bridgeton landfill

The Environmental Protection Agency says preliminary radiation screening results showed no public health risk at the Bridgeton Municipal Athletic Complex.

Dan Verbeck / KBIA

Missouri Attorney General Chris Koster's office has reached agreement with the owners of the Bridgeton Landfill, measures aimed at better controlling underground smoldering and reducing a strong odor that has troubled neighboring residents for months.

Veronique LaCapra / St. Louis Public Radio

A federal judge has ruled that residents who collect damages from a $6.8 million class-action settlement over the smoldering Bridgeton Landfill in St. Louis County can still pursue separate legal claims related to radiation risks.

A tentative agreement reached in April calls for the landfill's owner to pay an average of nearly $13,000 per household to hundreds of affected residents. But some were prepared to turn down the deal, which required approval by 95 percent of the 400 remaining class members.

Joe Gratz / Flickr

A $6.8 million settlement of a class-action lawsuit over a smoldering St. Louis County landfill could be in jeopardy.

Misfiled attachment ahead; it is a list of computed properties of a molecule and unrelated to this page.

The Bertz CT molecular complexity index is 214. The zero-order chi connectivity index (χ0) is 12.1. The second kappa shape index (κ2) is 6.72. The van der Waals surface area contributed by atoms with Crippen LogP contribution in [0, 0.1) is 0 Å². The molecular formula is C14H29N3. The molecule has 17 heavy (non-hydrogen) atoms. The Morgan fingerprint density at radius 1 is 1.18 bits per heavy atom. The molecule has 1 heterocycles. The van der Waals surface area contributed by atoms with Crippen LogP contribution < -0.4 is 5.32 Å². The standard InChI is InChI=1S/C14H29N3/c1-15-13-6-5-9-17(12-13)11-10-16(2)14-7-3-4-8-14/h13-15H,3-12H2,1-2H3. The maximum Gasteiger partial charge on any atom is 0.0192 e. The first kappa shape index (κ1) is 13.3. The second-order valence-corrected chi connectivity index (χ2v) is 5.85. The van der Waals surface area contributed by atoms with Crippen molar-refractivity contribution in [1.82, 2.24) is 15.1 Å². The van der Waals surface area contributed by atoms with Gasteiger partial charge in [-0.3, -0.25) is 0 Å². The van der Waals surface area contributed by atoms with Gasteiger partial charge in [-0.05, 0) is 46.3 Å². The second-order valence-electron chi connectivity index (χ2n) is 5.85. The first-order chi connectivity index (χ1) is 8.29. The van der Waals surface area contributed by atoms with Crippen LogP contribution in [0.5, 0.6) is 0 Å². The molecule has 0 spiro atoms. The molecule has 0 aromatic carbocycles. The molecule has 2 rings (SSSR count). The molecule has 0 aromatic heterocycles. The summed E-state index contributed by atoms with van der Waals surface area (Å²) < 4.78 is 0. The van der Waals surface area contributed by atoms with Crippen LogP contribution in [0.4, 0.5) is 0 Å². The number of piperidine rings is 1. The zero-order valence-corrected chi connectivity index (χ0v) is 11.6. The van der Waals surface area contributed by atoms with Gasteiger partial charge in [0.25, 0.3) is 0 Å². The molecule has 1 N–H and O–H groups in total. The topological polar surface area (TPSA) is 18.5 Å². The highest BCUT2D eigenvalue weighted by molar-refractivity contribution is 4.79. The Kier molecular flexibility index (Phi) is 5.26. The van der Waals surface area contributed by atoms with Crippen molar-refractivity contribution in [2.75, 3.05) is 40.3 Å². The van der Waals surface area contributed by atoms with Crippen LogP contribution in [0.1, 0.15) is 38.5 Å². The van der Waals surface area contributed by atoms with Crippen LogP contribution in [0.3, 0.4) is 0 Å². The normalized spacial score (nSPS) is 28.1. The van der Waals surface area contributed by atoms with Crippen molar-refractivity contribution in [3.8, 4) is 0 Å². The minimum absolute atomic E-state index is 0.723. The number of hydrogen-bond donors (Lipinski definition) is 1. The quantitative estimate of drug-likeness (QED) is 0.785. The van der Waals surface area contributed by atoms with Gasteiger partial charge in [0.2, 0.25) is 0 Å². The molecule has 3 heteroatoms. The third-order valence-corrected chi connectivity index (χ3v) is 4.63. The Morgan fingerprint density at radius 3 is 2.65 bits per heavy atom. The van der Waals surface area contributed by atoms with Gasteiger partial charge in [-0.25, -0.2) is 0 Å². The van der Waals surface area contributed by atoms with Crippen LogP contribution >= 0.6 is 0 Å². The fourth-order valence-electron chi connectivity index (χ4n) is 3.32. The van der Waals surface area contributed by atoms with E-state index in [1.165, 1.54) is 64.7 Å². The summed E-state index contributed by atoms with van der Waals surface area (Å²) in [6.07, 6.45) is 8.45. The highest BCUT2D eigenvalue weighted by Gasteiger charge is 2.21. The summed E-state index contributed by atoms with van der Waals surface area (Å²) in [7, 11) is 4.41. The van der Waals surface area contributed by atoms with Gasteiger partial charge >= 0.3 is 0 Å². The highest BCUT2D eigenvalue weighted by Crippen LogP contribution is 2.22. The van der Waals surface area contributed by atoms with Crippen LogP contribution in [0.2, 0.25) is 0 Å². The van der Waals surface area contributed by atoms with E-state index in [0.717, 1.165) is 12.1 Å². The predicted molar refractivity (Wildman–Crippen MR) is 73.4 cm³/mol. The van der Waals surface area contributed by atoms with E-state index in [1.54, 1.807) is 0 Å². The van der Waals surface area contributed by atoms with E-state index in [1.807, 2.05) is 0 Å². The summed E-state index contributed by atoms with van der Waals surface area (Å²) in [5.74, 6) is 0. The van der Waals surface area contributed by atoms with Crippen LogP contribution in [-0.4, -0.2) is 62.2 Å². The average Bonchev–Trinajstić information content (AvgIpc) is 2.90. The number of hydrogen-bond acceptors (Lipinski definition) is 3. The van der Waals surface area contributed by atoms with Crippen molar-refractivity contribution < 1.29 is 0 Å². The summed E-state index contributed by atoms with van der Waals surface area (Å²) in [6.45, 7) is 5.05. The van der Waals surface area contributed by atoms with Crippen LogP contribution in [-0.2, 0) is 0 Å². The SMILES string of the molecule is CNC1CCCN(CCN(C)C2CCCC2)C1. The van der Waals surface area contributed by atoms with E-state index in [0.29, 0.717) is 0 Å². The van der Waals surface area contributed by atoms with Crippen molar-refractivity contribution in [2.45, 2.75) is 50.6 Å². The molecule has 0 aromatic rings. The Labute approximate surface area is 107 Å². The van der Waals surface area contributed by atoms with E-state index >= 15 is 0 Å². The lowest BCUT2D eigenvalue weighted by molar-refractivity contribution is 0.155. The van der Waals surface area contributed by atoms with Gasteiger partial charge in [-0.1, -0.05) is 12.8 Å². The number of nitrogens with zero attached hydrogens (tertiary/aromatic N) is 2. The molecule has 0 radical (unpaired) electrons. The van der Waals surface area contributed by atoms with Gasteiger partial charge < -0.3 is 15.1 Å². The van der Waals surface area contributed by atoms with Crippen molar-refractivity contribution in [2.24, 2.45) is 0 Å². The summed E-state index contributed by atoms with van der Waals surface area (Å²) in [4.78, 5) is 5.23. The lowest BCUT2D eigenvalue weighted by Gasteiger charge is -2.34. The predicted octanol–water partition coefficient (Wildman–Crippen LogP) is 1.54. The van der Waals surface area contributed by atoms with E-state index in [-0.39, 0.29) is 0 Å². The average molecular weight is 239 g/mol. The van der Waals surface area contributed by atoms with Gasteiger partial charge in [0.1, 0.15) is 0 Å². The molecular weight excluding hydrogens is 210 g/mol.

Missouri Attorney General Chris Koster wants more air monitoring at the Bridgeton Landfill, where an underground fire has been smoldering for more than three years.

Attorney General Koster asked the St. Louis County Circuit Court on Thursday to order the landfill's owner to collect more data on carbon monoxide emissions.

Updated Wednesday, May 22, 5:30 p.m.: The Department of Health & Senior Services is also posting its evaluations of the air monitoring data here. The regulatory standards that DHSS is using to estimate the health risks from landfill fumes are here.

Missouri Attorney General Chris Koster announced a preliminary agreement on Tuesday with the owner of the Bridgeton Landfill.

Koster filed a lawsuit against Republic Services six weeks ago, alleging violations of state environmental laws. A fire has been smoldering underground at the landfill for two and half years.

Things have been heating up at the Bridgeton Landfill, a few miles west of the St. Louis airport.

Whether you call it an underground fire, a smoldering event, or just a chemical reaction, it’s causing temperatures inside the landfill to reach well over 200 degrees.